Hairdressing apprenticeships take 33-36 months to complete. Apprentices help their supervising hairdresser wash and cut hair, maintain the salon, and prepare hair color treatments.
Skilled Trades Internships
Internships are popular for students pursuing a traditional college degree. Recent college graduates also often work as interns. However, internships are less common than apprenticeships in the skilled trades.
Skilled trade internships offer trainees short-term professional experience. They help students develop their skills, make new professional connections, and decide if they would enjoy a career in the field.
Skilled trade internships can be paid or unpaid and may count toward college credit. Even if an internship is unpaid, it can offer benefits. Internships can result in job offers and letters of recommendation.
To successfully apply for an internship, craft a strong resume and cover letter, gather references, and make sure you know the application deadlines.
Students can pursue education and training for the skilled trades in trade school, also called technical school or vocational school. Trade school usually costs significantly less and takes less time to complete than a traditional four-year college degree.
Trade schools offer postsecondary education for technical or manual careers like carpentry, welding, cosmetology, and HVAC. Some online community colleges offer skilled trade programs leading to a certificate, diploma, or associate degree.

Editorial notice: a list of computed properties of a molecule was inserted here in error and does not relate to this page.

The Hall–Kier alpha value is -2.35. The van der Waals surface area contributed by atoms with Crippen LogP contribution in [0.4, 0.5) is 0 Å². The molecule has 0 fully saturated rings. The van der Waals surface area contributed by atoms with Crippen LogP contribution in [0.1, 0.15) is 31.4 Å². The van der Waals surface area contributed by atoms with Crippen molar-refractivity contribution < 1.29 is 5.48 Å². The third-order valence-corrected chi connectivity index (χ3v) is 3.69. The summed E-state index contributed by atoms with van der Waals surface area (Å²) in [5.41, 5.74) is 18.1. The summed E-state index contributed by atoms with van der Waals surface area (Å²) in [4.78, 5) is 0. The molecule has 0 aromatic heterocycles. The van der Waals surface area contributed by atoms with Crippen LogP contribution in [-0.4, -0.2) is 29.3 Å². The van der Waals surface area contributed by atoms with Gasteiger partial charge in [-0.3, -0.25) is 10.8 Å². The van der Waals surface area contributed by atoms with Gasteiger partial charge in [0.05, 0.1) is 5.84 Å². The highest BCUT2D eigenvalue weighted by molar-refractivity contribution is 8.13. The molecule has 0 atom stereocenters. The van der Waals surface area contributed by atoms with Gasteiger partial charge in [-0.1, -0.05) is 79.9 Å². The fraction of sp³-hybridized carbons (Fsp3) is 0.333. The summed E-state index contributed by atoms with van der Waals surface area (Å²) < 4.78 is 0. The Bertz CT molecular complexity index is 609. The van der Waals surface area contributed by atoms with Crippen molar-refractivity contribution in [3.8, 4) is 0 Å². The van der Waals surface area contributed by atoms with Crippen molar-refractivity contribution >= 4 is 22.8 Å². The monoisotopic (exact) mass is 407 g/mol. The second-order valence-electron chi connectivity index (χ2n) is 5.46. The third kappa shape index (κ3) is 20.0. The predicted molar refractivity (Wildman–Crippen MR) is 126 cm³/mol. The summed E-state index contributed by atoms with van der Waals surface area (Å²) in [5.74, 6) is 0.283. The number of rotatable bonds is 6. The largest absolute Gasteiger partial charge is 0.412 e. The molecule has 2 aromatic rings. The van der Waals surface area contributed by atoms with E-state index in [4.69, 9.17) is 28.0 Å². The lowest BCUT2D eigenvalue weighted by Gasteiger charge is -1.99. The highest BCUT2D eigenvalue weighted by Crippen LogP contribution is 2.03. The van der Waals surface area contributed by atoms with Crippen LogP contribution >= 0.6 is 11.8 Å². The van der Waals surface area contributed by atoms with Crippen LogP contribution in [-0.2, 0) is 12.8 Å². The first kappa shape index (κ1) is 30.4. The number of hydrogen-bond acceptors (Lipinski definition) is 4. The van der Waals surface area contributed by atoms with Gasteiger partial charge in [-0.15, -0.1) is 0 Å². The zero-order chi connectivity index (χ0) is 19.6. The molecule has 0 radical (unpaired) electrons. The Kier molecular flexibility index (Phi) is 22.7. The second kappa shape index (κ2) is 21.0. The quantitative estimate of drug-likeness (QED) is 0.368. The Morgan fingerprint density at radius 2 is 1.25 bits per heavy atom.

The price of trade school varies, but the average vocational school education costs $33,000. Many four-year colleges charge more than this for just one year of a school. Program length also varies, but most take two years or less to complete.
To choose a trade school, consider the programs offered by each institution, the cost of tuition, accreditation status, and the schools' reputations. Also, explore financial aid opportunities, job placement assistance, and graduation rate.
Frequently Asked Questions About Skilled Trades Apprenticeships and Internships
How do I enroll in a skilled trade apprenticeship program?
You can find skilled trade apprenticeship programs through trade or vocational schools, community colleges, and unions. You can also find opportunities by contacting a prospective employer directly.
The U.S. government also offers a variety of resources about skilled trade apprenticeships for career-seekers, employers, and educators.
Are skilled trades worth it?
Training in a skilled trade can be a more affordable route to a lucrative career than enrolling in college. Skilled trade jobs attract people who enjoy tangible, hands-on work. Trade school may appeal to individuals who can not or do not want to spend the time and money it takes to earn a four-year degree.
Skilled trade jobs exist in healthcare, information technology, maintenance and repair, and manufacturing. To estimate your potential return on investment, subtract the amount you need to spend to learn your trade from your projected salary. Some apprenticeships pay students while they receive training, making the skilled trades even more appealing.
How many hours per week does an apprentice work?
The number of hours a skilled trades apprentice works each week varies depending on occupation, industry, and employer. Many apprentices work full time, but some programs allow students to apprentice part time.